The SSC Tuatara had a maximum speed of 279.7 mph (450.1 kph) in its first northbound attempt. Less than an hour after its first run, Larry Caplin and his personal SSC Tuatara sped towards history by reaching a mind-blowing top speed of 286.1 mph (460.4 kph). After doing the math, the SSC Tuatara officially claimed the fastest production vehicle speed record by recording an average two-way speed of 282.9 mph.
Ticking All The Right Boxes
Breaking the production top speed record is not as easy as it sounds. It’s more than just showing up with an angry supercar on a deserted highway and hitting the gas pedal. The SSC Tuatara had to abide by some rules, which are the following:
Rule 1: The car should be a production vehicle and identical to the vehicle a customer might purchase. SSC delivered its first production Tuatara in February 2020, right before the COVID-19 pandemic reared its ugly head. Check.
Rule 2: The vehicle should be driven the same route in opposite directions and average the two speeds. According to officials, this accounts for winds and road grade that may have favoured the vehicle as it travels in one direction. Check.
Rule 3: Although the Bonneville Salt Flats might come to mind, when trying to set the kind of record the SSC Tuatara was after, the vehicle must be driven on a public road and not on a runway or racetrack. Check.
Rule 4: The vehicle speed should be tracked by a certified GPS measurement system and have two world-record sanctioned witnesses on-site for verification. Check and check.
Rule 5: The car should run on street tires, and the engine should run using regular non-race fuel. Check.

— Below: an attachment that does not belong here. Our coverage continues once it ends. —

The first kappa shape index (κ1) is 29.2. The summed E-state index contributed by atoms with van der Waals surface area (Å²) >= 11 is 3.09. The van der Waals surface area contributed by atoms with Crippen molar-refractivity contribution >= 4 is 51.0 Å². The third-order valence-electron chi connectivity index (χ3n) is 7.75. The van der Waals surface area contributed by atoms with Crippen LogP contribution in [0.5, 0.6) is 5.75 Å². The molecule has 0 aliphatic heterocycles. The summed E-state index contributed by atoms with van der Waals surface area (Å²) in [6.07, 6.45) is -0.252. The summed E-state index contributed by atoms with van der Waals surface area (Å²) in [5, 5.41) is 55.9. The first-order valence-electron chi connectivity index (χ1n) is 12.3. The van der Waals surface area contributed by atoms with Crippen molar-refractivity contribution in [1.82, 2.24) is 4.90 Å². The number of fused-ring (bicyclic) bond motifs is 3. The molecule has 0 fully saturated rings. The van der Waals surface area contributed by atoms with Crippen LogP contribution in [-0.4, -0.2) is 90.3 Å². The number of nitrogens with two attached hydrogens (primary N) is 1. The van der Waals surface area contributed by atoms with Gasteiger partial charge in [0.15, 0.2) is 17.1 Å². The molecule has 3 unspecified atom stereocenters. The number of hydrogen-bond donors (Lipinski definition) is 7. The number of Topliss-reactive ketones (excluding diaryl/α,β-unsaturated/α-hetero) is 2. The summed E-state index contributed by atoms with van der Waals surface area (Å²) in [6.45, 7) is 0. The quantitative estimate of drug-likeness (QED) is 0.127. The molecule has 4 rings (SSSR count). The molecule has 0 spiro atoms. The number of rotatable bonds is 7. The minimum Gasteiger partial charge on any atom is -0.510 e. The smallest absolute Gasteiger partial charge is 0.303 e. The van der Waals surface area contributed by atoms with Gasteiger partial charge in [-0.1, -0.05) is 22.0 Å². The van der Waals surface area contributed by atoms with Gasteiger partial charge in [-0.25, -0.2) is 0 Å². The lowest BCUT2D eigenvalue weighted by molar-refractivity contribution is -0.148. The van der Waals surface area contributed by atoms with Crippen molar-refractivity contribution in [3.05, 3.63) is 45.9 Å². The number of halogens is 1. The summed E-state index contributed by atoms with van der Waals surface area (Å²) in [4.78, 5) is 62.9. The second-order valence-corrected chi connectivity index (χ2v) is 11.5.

The Right Ingredients Creates The Perfect Broth
The SSC Tuatara became the fastest production car without a gargantuan, force-fed W16 motor. Instead, it has a twin-turbocharged 5.9-liter V8 engine co-developed by SSC and Nelson Racing Engines. According to SSC, the engine produces 1,350 horsepower using regular 91 octane juice.
Feed it with E85 gasoline, however, and you have an incredible 1,750 horsepower at your disposal. All those stampeding horses are fed to the rear wheels via a CIMA seven-speed semi-automatic transmission.
But it’s not just about power. The SSC Tuatara has a carbon-fiber monocoque chassis. All told, it only weighs 2,750 lbs., and the slippery body has a drag coefficient of 0.279 Cd, which makes it like a dolphin swimming in the ocean. The SSC Tuatara’s curvy body is courtesy of world-renowned automotive designer Jason Castriota of Castriota Design, the man responsible for styling the Ferrari 599 GTB Fiorano and Maserati Gran Turismo.
Can You Buy The SSC Tuatara?
In truth, the SSC Tuatara is a bargain at around $1.3 million to $1.9 million, especially considering SSC is only making 100 units for worldwide consumption. It has proven what it can do given an empty stretch of road, and we have a feeling SSC intends to repeat that again to try and break even more records.
Alvin Reyes is the Associate Editor of Automoblog. He studied civil aviation, aeronautics, and accountancy in his younger years and is still very much smitten to his former Lancer GSR and Galant SS. He also likes fried chicken, music, and herbal medicine.